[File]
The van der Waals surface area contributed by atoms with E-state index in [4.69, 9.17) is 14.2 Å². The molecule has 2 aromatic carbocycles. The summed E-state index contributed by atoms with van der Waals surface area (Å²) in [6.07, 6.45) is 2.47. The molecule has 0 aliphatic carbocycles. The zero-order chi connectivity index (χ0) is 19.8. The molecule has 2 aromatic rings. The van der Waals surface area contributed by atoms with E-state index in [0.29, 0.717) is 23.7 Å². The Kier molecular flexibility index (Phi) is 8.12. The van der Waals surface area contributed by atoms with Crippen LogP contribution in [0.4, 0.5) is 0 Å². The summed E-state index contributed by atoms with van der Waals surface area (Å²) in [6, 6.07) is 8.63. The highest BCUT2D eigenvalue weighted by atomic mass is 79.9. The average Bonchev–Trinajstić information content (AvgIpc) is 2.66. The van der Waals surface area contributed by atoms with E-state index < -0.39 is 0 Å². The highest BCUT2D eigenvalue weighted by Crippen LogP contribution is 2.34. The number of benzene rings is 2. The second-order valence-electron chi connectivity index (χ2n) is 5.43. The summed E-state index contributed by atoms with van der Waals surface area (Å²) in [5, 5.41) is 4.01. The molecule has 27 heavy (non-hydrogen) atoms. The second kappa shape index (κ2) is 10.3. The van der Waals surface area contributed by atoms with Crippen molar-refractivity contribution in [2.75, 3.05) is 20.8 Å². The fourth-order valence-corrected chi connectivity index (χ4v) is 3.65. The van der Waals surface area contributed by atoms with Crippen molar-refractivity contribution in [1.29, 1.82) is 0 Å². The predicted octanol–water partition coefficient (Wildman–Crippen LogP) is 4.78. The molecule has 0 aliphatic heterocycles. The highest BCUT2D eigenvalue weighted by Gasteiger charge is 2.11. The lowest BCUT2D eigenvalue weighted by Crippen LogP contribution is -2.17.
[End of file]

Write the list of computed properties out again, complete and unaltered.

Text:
The van der Waals surface area contributed by atoms with E-state index in [4.69, 9.17) is 14.2 Å². The molecule has 2 aromatic carbocycles. The summed E-state index contributed by atoms with van der Waals surface area (Å²) in [6.07, 6.45) is 2.47. The molecule has 0 aliphatic carbocycles. The zero-order chi connectivity index (χ0) is 19.8. The molecule has 2 aromatic rings. The van der Waals surface area contributed by atoms with E-state index in [0.29, 0.717) is 23.7 Å². The Kier molecular flexibility index (Phi) is 8.12. The van der Waals surface area contributed by atoms with Crippen LogP contribution in [0.4, 0.5) is 0 Å². The summed E-state index contributed by atoms with van der Waals surface area (Å²) in [6, 6.07) is 8.63. The highest BCUT2D eigenvalue weighted by atomic mass is 79.9. The average Bonchev–Trinajstić information content (AvgIpc) is 2.66. The van der Waals surface area contributed by atoms with E-state index < -0.39 is 0 Å². The highest BCUT2D eigenvalue weighted by Crippen LogP contribution is 2.34. The number of benzene rings is 2. The second-order valence-electron chi connectivity index (χ2n) is 5.43. The summed E-state index contributed by atoms with van der Waals surface area (Å²) in [5, 5.41) is 4.01. The molecule has 27 heavy (non-hydrogen) atoms. The second kappa shape index (κ2) is 10.3. The van der Waals surface area contributed by atoms with Crippen molar-refractivity contribution in [2.75, 3.05) is 20.8 Å². The fourth-order valence-corrected chi connectivity index (χ4v) is 3.65. The van der Waals surface area contributed by atoms with Crippen molar-refractivity contribution in [1.29, 1.82) is 0 Å². The predicted octanol–water partition coefficient (Wildman–Crippen LogP) is 4.78. The molecule has 0 aliphatic heterocycles. The highest BCUT2D eigenvalue weighted by Gasteiger charge is 2.11. The lowest BCUT2D eigenvalue weighted by Crippen LogP contribution is -2.17.